Flash forward, and I do mean flash. Had the honor of attending a good and great friend's daughter's wedding last weekend. It was just a bit north of Boston at the Crane Estate outside Ipswich. If you caught it on the news you would have learned that just about the time 200 or so folks were gathering - and I might add the bar not opening for another half hour (!) - a horrific storm came through and it came through for several hours.
The wedding pictures were just shot on the vista above, a solid line of lightning appeared pretty close by and, well it was 50 scatter...head for shelter. Of course the lights went out and there we were indoors in the dark, 90 mph winds and rain outside, trees down, bury the silver/hide the children. Lights out for miles. Oh my word.
The bride and groom appeared suddenly from the dark of night(well farther on down the the dining room anyway) - apparitions, wisps of sorts - while the kitchen staff cooked magnificently with no electric....and our little cellphone courtesy lights shown up like those spotlights you see near the county fairs. All in all it was pretty exciting and absolutely memorable.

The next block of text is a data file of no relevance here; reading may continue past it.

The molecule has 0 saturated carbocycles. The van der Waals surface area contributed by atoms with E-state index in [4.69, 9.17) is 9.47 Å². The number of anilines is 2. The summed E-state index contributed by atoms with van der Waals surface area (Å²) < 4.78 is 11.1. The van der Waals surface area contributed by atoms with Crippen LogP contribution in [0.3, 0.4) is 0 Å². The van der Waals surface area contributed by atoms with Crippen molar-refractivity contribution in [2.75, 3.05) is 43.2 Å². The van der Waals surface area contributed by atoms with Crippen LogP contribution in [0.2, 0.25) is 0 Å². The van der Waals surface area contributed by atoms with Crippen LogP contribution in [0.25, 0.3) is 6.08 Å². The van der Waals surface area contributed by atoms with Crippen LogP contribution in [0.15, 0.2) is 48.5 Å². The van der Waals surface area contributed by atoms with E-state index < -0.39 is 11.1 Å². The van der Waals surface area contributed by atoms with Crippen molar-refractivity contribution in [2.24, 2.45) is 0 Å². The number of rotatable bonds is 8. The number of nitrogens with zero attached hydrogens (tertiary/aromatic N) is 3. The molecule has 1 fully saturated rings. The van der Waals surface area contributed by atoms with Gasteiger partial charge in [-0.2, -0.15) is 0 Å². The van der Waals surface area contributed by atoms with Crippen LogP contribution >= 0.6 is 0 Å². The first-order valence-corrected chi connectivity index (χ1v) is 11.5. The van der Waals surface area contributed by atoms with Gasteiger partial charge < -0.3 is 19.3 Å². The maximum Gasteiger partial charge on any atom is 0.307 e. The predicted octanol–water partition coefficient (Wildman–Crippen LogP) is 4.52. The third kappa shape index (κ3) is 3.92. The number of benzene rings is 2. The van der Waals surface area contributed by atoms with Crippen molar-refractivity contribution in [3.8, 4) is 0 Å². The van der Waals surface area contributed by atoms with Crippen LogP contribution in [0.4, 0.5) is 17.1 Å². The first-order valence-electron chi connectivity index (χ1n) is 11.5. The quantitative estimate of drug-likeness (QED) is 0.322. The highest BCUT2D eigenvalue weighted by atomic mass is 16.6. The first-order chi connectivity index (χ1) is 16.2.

Why this? Another ho-hum about a friend's wedding? Actually not a ho-hum when you think about it. The creature comfort of electricity and not having it didn't dampen anyone's ability to have a good time, to converse, to meet new friends and revisit old ones. The mother of the bride, who is sometimes fairly tightly wound, was by all appearances, relaxed and in total control of the uncontrollable. The bride - with every right to be bouncing off the walls, did great as did her sisters and the assorted groom's family and party.
In the scheme of the world a blackout power failure at a wedding reception might not be seen as a disaster. And it isn't. Quite the opposite perhaps and that is the "why this" of writing. I'm not Pollyanna enough to buy into the old lemons/lemonade cliche but the essence is that all had to do without something that you would think to be essential and, in the reality of the moment, it wasn't. It made attendance a shared experience; one with a story starting out "wow...we were at the Crane Estate for a wedding and the lights went out....yada yada".
Pretty, pretty, pretty good.